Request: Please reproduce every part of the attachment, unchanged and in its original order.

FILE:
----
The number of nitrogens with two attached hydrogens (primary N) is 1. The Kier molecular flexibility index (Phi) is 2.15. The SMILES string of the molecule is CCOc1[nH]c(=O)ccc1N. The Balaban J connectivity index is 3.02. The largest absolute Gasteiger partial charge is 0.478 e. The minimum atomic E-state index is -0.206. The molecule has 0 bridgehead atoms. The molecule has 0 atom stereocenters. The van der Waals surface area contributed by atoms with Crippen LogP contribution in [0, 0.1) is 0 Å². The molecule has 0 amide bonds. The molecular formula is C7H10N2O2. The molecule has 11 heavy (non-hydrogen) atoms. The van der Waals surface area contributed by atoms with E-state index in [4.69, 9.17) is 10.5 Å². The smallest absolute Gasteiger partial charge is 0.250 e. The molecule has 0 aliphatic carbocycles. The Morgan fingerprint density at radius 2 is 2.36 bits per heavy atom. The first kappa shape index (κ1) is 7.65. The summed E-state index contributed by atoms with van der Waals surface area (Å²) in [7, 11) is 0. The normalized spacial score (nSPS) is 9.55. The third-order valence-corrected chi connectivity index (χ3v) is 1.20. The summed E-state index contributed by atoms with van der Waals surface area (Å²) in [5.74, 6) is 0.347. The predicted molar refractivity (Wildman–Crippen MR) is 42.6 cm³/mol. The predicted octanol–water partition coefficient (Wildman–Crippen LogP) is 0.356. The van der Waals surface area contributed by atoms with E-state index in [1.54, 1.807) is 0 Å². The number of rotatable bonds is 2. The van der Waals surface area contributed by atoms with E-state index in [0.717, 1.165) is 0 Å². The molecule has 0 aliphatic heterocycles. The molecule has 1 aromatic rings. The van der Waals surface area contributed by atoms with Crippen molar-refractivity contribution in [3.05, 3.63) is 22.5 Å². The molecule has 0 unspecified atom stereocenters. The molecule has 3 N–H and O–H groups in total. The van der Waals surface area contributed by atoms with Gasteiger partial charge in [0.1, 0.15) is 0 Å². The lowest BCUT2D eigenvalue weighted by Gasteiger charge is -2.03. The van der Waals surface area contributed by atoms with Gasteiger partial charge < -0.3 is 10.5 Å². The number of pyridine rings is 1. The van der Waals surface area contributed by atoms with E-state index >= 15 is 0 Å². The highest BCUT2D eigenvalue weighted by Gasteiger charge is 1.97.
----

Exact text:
The number of nitrogens with two attached hydrogens (primary N) is 1. The Kier molecular flexibility index (Phi) is 2.15. The SMILES string of the molecule is CCOc1[nH]c(=O)ccc1N. The Balaban J connectivity index is 3.02. The largest absolute Gasteiger partial charge is 0.478 e. The minimum atomic E-state index is -0.206. The molecule has 0 bridgehead atoms. The molecule has 0 atom stereocenters. The van der Waals surface area contributed by atoms with Crippen LogP contribution in [0, 0.1) is 0 Å². The molecule has 0 amide bonds. The molecular formula is C7H10N2O2. The molecule has 11 heavy (non-hydrogen) atoms. The van der Waals surface area contributed by atoms with E-state index in [4.69, 9.17) is 10.5 Å². The smallest absolute Gasteiger partial charge is 0.250 e. The molecule has 0 aliphatic carbocycles. The Morgan fingerprint density at radius 2 is 2.36 bits per heavy atom. The first kappa shape index (κ1) is 7.65. The summed E-state index contributed by atoms with van der Waals surface area (Å²) in [7, 11) is 0. The normalized spacial score (nSPS) is 9.55. The third-order valence-corrected chi connectivity index (χ3v) is 1.20. The summed E-state index contributed by atoms with van der Waals surface area (Å²) in [5.74, 6) is 0.347. The predicted molar refractivity (Wildman–Crippen MR) is 42.6 cm³/mol. The predicted octanol–water partition coefficient (Wildman–Crippen LogP) is 0.356. The van der Waals surface area contributed by atoms with E-state index in [1.54, 1.807) is 0 Å². The number of rotatable bonds is 2. The van der Waals surface area contributed by atoms with E-state index in [0.717, 1.165) is 0 Å². The molecule has 0 aliphatic heterocycles. The molecule has 1 aromatic rings. The van der Waals surface area contributed by atoms with Crippen molar-refractivity contribution in [3.05, 3.63) is 22.5 Å². The molecule has 0 unspecified atom stereocenters. The molecule has 3 N–H and O–H groups in total. The van der Waals surface area contributed by atoms with Gasteiger partial charge in [0.1, 0.15) is 0 Å². The lowest BCUT2D eigenvalue weighted by Gasteiger charge is -2.03. The van der Waals surface area contributed by atoms with Gasteiger partial charge < -0.3 is 10.5 Å². The number of pyridine rings is 1. The van der Waals surface area contributed by atoms with E-state index >= 15 is 0 Å². The highest BCUT2D eigenvalue weighted by Gasteiger charge is 1.97.